“Let me try,” he says, and he narrates, with overbearing drama, the month your horizon began to change: how the bare flat line of the horizon went fuzzy, interrupted by poky saplings where trees had never been; he describes the next month, when the sky shrank, hidden behind a mile-long army of grown-up spruces. And how you in your father’s house stayed, noticing, but not permitting the knowledge, as the long-dry land began to green over, began to creep, began to encroach on the house, encircling it with tall stands of cogon grass, with spindly devilweed. How you stayed until one day a spear of tree trunk broke through the bathroom floor, and like a fox flushed out of its warren, the only decision you could make was a fast one, tripping toward the door over crowning roots, the windows choking before you with woody vines, going dark, and then shattering. How you forced your way free just in time to watch the big chestnut-oak come groaning through the roof, to see the house collapse on its center.
(The end is wrong. I saw you as you waited, watching the whole of the dark he describes come down upon you, watching as I delivered you swiftly free of the wreckage. But the broad strokes are right. Besides, you are rapt.)
“Did you make all that up?” you ask. “Just now?”
“No,” he admits with a hint of regret. He puts his feet up on your ottoman, takes a long sip, makes the cola noise. “I’ve read a lot of articles.”
“Do you believe them now?”
“I never didn’t. I just don’t want to be afraid for any longer than I need to.” He takes the empty glass you are rolling like clay between your hands and sets it on the carpet out of your reach. You are watching him and he is watching you, and his face is of the family of faces that wears an involuntary smile. His eyes crimp with pity as your fingers wander to the frayed cuffs of your trousers, as you absently twist together the threads.
“Do you think the land is coming here?” you ask.
“Still no signs of it.”
“What will you do if it does?”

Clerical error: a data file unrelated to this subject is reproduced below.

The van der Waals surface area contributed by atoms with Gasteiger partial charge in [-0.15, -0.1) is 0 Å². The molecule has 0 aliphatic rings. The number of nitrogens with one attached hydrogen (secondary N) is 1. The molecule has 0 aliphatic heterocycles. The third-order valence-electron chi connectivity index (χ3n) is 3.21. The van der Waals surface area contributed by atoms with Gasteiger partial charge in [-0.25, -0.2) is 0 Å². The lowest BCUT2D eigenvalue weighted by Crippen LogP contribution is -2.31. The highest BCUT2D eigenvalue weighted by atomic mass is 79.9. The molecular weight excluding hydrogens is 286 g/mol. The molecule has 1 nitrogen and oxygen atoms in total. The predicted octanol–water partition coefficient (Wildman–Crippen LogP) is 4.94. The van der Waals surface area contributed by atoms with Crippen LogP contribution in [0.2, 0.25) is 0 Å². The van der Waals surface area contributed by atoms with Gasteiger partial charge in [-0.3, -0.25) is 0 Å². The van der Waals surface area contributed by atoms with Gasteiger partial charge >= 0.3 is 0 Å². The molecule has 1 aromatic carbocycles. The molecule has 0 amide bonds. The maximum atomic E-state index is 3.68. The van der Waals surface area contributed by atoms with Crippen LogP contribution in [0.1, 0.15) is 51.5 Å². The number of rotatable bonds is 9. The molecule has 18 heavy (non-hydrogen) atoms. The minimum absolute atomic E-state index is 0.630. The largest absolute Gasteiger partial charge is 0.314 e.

He sighs. “I’d burn the place down I think,” he says. “There’s an awning in the back with five years of firewood stacked up. Feels like using it as kindling might have been what Auntie wanted.”
“Why not just let the land take it?”
“The land loves a blank canvas, doesn’t it? Might as well just take it all down before it gets here, and let it start over.”
“Why, though? This is a nice house.”
“I was probably kidding,” he says, smiling with teeth now, very straight and very white. “Want some more?” He raises his own glass, still half-full.
He winds through rooms with you into the kitchen, clearing away a number of old drinks left out unfinished as he goes, rinsing and depositing your glass in the sink. From the cupboard he delivers you a new, empty one, which he lets you decide how to fill. You do not open his refrigerator. You run yourself some water from the tap and the both of you stand in the kitchen, leaning lightly against different counters, and you drink till your drinks are gone, and the darkness starts to fall outside.
“Do you think,” you say. “Should I go to the work office first thing? Or are there some places here you would recommend for getting a job?”
“Is that your next move?” He puts his glass under the faucet, and now there are six rinsed glasses in the sink.
“In the morning, when everything opens back up,” you affirm. Then, haltingly: “You said there were hostels, where people can stay the night?”
“Liyo,” he says sternly. “Of course I will give you a room. Auntie was the wife of a general; there are a thousand beds. There is dinner; I will make it. You can turn your whole life around in the morning. For tonight, leave things to me.”
He reaches, and waits there, watching his open hand until you put your glass in it. The night is arrived outside, blacking out the lace-curtained windows. He flips a switch and the kitchen is suddenly spotlighted, little lightbulbs in the ceiling winking diamonds off the steel of the sink, the wetted glasses in it. Seven of them spent and only two people.
And infuriatingly in this moment I have lost my access to your thoughts; I do not know what you are thinking; I do not know what you want.
I know you do not want me in, and so I keep still, to myself, outside.
I got your letter, one of them. You talk like there might have been another one, if so, that one I didn’t get. The house is still gone but the post office is holding everyone’s mail. That’s where I went when I got into town and where I got the message. So, the capital. I don’t remember saying the things you said I said about it. I am sure you will do fine there. There is nothing much here to take care of a person that doesn’t have a house standing and stocked, so I think you did right to move along. I don’t think I’m so bad off myself. I’ll figure out something to do in town. But you said to write and I thought I’d say I got your letter, so you’d know. I wanted you to know I came back. I was surprised you weren’t here, I hadn’t heard yet about the land, and didn’t know. I guess I should say sorry for leaving you. It’s been years since she tried to take you, since you were a baby and she pulled you into the bush. She has been away since, and quiet, I didn’t think she would come in. If you want my opinion, which you may not, I don’t think you should try to shake her, and I don’t think you should go where she goes, either. I would keep wherever you are, where she can see you, and where she thinks you’re going to stay put.
---Continue to Part 6---